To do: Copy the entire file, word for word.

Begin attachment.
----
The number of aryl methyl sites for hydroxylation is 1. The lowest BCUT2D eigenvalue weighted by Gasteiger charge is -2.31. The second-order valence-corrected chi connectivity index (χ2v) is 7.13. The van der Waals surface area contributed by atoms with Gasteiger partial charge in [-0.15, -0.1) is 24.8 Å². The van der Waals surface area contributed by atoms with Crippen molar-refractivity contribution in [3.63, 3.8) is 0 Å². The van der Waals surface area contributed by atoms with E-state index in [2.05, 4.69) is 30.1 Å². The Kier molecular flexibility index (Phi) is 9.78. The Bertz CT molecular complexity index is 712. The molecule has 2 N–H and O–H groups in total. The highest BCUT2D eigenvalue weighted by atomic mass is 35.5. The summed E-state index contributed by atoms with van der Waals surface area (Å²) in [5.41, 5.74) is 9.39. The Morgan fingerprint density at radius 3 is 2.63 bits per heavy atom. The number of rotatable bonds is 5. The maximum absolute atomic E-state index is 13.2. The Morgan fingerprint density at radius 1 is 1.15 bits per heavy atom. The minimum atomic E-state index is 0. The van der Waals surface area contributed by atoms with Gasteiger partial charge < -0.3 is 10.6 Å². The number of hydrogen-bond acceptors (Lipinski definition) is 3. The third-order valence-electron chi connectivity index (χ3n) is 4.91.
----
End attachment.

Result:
The number of aryl methyl sites for hydroxylation is 1. The lowest BCUT2D eigenvalue weighted by Gasteiger charge is -2.31. The second-order valence-corrected chi connectivity index (χ2v) is 7.13. The van der Waals surface area contributed by atoms with Gasteiger partial charge in [-0.15, -0.1) is 24.8 Å². The van der Waals surface area contributed by atoms with Crippen molar-refractivity contribution in [3.63, 3.8) is 0 Å². The van der Waals surface area contributed by atoms with E-state index in [2.05, 4.69) is 30.1 Å². The Kier molecular flexibility index (Phi) is 9.78. The Bertz CT molecular complexity index is 712. The molecule has 2 N–H and O–H groups in total. The highest BCUT2D eigenvalue weighted by atomic mass is 35.5. The summed E-state index contributed by atoms with van der Waals surface area (Å²) in [5.41, 5.74) is 9.39. The Morgan fingerprint density at radius 3 is 2.63 bits per heavy atom. The number of rotatable bonds is 5. The maximum absolute atomic E-state index is 13.2. The Morgan fingerprint density at radius 1 is 1.15 bits per heavy atom. The minimum atomic E-state index is 0. The van der Waals surface area contributed by atoms with Gasteiger partial charge < -0.3 is 10.6 Å². The number of hydrogen-bond acceptors (Lipinski definition) is 3. The third-order valence-electron chi connectivity index (χ3n) is 4.91.